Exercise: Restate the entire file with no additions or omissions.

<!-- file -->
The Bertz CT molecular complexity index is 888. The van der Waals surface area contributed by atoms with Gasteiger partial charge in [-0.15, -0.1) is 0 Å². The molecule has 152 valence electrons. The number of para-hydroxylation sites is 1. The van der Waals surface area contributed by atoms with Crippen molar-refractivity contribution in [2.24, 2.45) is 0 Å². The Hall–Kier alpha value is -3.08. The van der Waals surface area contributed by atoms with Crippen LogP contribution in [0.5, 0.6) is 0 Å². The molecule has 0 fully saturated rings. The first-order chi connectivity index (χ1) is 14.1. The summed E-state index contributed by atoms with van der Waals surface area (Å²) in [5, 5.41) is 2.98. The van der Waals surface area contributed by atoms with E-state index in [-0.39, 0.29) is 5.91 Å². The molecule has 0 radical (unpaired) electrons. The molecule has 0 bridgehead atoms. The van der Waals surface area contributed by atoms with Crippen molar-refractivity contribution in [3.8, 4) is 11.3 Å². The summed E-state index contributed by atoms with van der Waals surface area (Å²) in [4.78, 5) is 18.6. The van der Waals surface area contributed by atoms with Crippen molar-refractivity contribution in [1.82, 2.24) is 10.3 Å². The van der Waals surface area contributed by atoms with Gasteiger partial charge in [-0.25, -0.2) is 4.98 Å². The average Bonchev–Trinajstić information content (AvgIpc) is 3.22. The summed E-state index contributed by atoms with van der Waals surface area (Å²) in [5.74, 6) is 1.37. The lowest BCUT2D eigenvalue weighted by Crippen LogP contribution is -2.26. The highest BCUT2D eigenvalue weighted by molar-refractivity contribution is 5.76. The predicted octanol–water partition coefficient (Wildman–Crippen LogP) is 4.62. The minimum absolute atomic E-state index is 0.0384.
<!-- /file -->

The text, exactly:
The Bertz CT molecular complexity index is 888. The van der Waals surface area contributed by atoms with Gasteiger partial charge in [-0.15, -0.1) is 0 Å². The molecule has 152 valence electrons. The number of para-hydroxylation sites is 1. The van der Waals surface area contributed by atoms with Crippen molar-refractivity contribution in [2.24, 2.45) is 0 Å². The Hall–Kier alpha value is -3.08. The van der Waals surface area contributed by atoms with Crippen LogP contribution in [0.5, 0.6) is 0 Å². The molecule has 0 fully saturated rings. The first-order chi connectivity index (χ1) is 14.1. The summed E-state index contributed by atoms with van der Waals surface area (Å²) in [5, 5.41) is 2.98. The van der Waals surface area contributed by atoms with E-state index in [-0.39, 0.29) is 5.91 Å². The molecule has 0 radical (unpaired) electrons. The molecule has 0 bridgehead atoms. The van der Waals surface area contributed by atoms with Crippen molar-refractivity contribution in [3.8, 4) is 11.3 Å². The summed E-state index contributed by atoms with van der Waals surface area (Å²) in [4.78, 5) is 18.6. The van der Waals surface area contributed by atoms with Crippen molar-refractivity contribution in [1.82, 2.24) is 10.3 Å². The van der Waals surface area contributed by atoms with Gasteiger partial charge in [-0.25, -0.2) is 4.98 Å². The average Bonchev–Trinajstić information content (AvgIpc) is 3.22. The summed E-state index contributed by atoms with van der Waals surface area (Å²) in [5.74, 6) is 1.37. The lowest BCUT2D eigenvalue weighted by Crippen LogP contribution is -2.26. The highest BCUT2D eigenvalue weighted by molar-refractivity contribution is 5.76. The predicted octanol–water partition coefficient (Wildman–Crippen LogP) is 4.62. The minimum absolute atomic E-state index is 0.0384.